Building female characters with agency is a decision Tarantino seems to make willy-nilly as it suits him. He’s done it about as many times as he’s decided against it throughout his filmography: Uma Thurman’s The Bride from Kill Bill and Diane Kruger’s Bridget von Hammersmark from Inglourious Basterds are just two of several on both sides of the mark. Here, they’re juxtaposed with a wealth of objectifying shots peppered throughout the film. The focus on legs and feet are obvious, especially when you remember the director’s proclivities, and there are tons of shots with a clear-cut emphasis on the vagina itself in a way that feels slightly exploitative. Certainly it feels birthed from the male gaze, a framework through which a director, an audience, a character, or a combination of the three holds the male viewpoint in the highest esteem.
In the first two minutes alone, Tarantino objectifies women bending over and holding their vagina to stave off urination. This isn’t to say that sexy women who highlight their bodies can’t be powerful or attain the same level of agency as women who choose to be more conservative. However, it comes off more like we’re watching someone play with dolls. He’s posing these women in ways that are pleasing to him, that highlight their sexuality in ways that are a touch away from innocuous yet fall inevitably victim to the filmmaker’s framing.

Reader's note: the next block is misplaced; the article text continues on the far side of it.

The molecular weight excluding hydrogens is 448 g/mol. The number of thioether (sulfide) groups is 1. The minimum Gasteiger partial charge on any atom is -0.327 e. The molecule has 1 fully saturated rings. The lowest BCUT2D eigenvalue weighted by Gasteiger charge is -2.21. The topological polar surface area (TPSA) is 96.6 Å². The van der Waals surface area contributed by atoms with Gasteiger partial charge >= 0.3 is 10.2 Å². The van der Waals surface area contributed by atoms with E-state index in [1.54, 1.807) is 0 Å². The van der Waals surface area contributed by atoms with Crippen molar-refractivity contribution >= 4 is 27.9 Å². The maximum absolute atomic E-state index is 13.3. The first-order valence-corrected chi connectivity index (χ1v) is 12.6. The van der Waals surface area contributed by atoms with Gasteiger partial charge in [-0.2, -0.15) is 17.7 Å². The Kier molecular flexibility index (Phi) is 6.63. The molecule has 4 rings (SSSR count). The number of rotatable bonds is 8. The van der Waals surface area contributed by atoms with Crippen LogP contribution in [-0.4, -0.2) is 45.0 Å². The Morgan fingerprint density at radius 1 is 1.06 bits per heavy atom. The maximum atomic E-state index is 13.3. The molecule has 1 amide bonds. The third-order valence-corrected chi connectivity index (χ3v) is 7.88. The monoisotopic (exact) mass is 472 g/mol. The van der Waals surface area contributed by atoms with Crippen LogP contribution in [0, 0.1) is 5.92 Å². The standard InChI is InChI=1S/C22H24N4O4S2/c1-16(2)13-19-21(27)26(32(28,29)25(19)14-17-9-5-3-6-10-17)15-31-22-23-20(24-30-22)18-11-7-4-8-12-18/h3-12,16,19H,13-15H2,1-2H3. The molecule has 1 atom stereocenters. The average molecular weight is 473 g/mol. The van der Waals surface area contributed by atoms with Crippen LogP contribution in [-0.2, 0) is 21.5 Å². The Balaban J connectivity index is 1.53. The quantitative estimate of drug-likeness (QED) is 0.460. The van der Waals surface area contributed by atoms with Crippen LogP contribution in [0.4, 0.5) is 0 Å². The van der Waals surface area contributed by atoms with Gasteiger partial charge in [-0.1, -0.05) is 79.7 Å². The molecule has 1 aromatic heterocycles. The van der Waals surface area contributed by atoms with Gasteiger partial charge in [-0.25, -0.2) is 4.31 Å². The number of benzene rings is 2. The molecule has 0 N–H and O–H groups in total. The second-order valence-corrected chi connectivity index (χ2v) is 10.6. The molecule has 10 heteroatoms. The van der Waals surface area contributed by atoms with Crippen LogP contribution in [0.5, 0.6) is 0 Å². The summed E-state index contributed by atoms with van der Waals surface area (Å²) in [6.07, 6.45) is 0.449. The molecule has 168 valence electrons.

During a night out at the bar, Stuntman Mike is questioned about his credits in Hollywood and goes on a long tangent explaining his career to a group of female bar-goers, mansplaining to women who are almost giddy in their ignorance. Tarantino seems to be going for this effect as well, with all of the women—including Rose McGowan’s memorable Pam—acting outwardly dumb and unbothered by not knowing about what Mike asserts were popular TV shows during a certain era. The scene feels like what men see and hear when a woman’s knowledge is questioned. The self-aware decision to design a scene in this way, with Mike’s point of view being favored, in turn complicates how Tarantino presents the film. Later, Mike approaches Jungle Julia and her friends in an attempt to seduce one of their party. He reads Arlene (Vanessa Ferlito) a verse from Robert Frost’s “Stopping by Woods on a Snowy Evening”—a task, proposed by Julia herself on-air, which she’d reward with a lapdance. It feels as scummy as it sounds, but it fits Mike. Mike’s eager coaxing takes center stage during the scene, yet the women are in command for quite a bit of the verbal tussle. It’s a power play, and it ends with Mike’s insatiability winning out.